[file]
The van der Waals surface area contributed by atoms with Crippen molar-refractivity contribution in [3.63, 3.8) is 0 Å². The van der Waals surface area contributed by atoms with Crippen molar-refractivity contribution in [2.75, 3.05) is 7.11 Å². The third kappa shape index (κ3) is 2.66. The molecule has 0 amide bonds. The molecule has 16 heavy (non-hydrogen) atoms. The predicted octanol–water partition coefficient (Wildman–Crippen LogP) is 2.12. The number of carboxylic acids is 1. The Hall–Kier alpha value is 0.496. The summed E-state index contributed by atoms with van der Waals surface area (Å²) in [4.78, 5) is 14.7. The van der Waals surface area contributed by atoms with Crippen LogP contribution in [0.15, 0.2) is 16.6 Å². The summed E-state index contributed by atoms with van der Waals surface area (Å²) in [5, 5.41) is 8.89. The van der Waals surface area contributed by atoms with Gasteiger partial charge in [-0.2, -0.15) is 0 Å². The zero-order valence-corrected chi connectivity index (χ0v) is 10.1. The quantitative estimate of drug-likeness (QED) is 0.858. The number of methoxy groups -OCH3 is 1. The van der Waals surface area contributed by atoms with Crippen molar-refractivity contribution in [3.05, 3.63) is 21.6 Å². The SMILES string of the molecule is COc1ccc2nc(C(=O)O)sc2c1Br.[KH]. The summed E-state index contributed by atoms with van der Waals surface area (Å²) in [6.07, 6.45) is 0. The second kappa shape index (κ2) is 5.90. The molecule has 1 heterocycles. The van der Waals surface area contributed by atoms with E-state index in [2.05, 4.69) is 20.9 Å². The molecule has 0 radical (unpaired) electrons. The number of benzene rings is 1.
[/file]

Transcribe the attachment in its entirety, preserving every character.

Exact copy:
The van der Waals surface area contributed by atoms with Crippen molar-refractivity contribution in [3.63, 3.8) is 0 Å². The van der Waals surface area contributed by atoms with Crippen molar-refractivity contribution in [2.75, 3.05) is 7.11 Å². The third kappa shape index (κ3) is 2.66. The molecule has 0 amide bonds. The molecule has 16 heavy (non-hydrogen) atoms. The predicted octanol–water partition coefficient (Wildman–Crippen LogP) is 2.12. The number of carboxylic acids is 1. The Hall–Kier alpha value is 0.496. The summed E-state index contributed by atoms with van der Waals surface area (Å²) in [4.78, 5) is 14.7. The van der Waals surface area contributed by atoms with Crippen LogP contribution in [0.15, 0.2) is 16.6 Å². The summed E-state index contributed by atoms with van der Waals surface area (Å²) in [5, 5.41) is 8.89. The van der Waals surface area contributed by atoms with Gasteiger partial charge in [-0.2, -0.15) is 0 Å². The zero-order valence-corrected chi connectivity index (χ0v) is 10.1. The quantitative estimate of drug-likeness (QED) is 0.858. The number of methoxy groups -OCH3 is 1. The van der Waals surface area contributed by atoms with Crippen molar-refractivity contribution in [3.05, 3.63) is 21.6 Å². The SMILES string of the molecule is COc1ccc2nc(C(=O)O)sc2c1Br.[KH]. The summed E-state index contributed by atoms with van der Waals surface area (Å²) in [6.07, 6.45) is 0. The second kappa shape index (κ2) is 5.90. The molecule has 1 heterocycles. The van der Waals surface area contributed by atoms with E-state index in [2.05, 4.69) is 20.9 Å². The molecule has 0 radical (unpaired) electrons. The number of benzene rings is 1.